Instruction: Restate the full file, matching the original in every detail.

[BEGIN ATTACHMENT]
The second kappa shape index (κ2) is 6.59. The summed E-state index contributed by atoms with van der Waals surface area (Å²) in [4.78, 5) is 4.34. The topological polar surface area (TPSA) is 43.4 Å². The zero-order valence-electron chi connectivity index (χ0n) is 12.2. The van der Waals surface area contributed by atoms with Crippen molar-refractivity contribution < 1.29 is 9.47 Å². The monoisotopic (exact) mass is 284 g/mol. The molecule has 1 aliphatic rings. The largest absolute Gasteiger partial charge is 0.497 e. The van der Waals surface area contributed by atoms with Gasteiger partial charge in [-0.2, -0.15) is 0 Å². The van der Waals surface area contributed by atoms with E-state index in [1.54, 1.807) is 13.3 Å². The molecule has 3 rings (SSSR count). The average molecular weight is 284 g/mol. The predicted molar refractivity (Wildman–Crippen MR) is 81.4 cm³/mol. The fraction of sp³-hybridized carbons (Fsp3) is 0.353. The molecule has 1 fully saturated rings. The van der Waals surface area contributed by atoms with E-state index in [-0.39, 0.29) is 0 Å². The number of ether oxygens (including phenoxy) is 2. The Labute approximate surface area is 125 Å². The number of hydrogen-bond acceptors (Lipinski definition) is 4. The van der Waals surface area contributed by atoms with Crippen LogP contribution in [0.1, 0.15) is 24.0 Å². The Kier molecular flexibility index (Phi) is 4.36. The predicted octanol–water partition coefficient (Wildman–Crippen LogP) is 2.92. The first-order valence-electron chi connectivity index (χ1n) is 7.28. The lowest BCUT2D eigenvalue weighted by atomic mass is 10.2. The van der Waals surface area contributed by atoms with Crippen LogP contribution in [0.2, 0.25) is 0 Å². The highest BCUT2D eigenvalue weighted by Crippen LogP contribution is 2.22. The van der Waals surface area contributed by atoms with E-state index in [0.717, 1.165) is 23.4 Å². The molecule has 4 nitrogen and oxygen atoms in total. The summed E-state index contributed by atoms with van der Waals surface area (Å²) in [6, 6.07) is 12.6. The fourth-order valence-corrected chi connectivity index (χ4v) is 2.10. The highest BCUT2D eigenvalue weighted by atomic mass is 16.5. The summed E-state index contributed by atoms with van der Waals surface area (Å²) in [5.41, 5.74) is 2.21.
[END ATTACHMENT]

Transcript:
The second kappa shape index (κ2) is 6.59. The summed E-state index contributed by atoms with van der Waals surface area (Å²) in [4.78, 5) is 4.34. The topological polar surface area (TPSA) is 43.4 Å². The zero-order valence-electron chi connectivity index (χ0n) is 12.2. The van der Waals surface area contributed by atoms with Crippen molar-refractivity contribution < 1.29 is 9.47 Å². The monoisotopic (exact) mass is 284 g/mol. The molecule has 1 aliphatic rings. The largest absolute Gasteiger partial charge is 0.497 e. The van der Waals surface area contributed by atoms with Gasteiger partial charge in [-0.2, -0.15) is 0 Å². The van der Waals surface area contributed by atoms with E-state index in [1.54, 1.807) is 13.3 Å². The molecule has 3 rings (SSSR count). The average molecular weight is 284 g/mol. The predicted molar refractivity (Wildman–Crippen MR) is 81.4 cm³/mol. The fraction of sp³-hybridized carbons (Fsp3) is 0.353. The molecule has 1 fully saturated rings. The van der Waals surface area contributed by atoms with E-state index in [-0.39, 0.29) is 0 Å². The number of ether oxygens (including phenoxy) is 2. The Labute approximate surface area is 125 Å². The number of hydrogen-bond acceptors (Lipinski definition) is 4. The van der Waals surface area contributed by atoms with Crippen LogP contribution in [0.1, 0.15) is 24.0 Å². The Kier molecular flexibility index (Phi) is 4.36. The predicted octanol–water partition coefficient (Wildman–Crippen LogP) is 2.92. The first-order valence-electron chi connectivity index (χ1n) is 7.28. The lowest BCUT2D eigenvalue weighted by atomic mass is 10.2. The van der Waals surface area contributed by atoms with Crippen LogP contribution in [0.2, 0.25) is 0 Å². The highest BCUT2D eigenvalue weighted by Crippen LogP contribution is 2.22. The van der Waals surface area contributed by atoms with E-state index in [0.717, 1.165) is 23.4 Å². The molecule has 4 nitrogen and oxygen atoms in total. The summed E-state index contributed by atoms with van der Waals surface area (Å²) in [6, 6.07) is 12.6. The fourth-order valence-corrected chi connectivity index (χ4v) is 2.10. The highest BCUT2D eigenvalue weighted by atomic mass is 16.5. The summed E-state index contributed by atoms with van der Waals surface area (Å²) in [5.41, 5.74) is 2.21.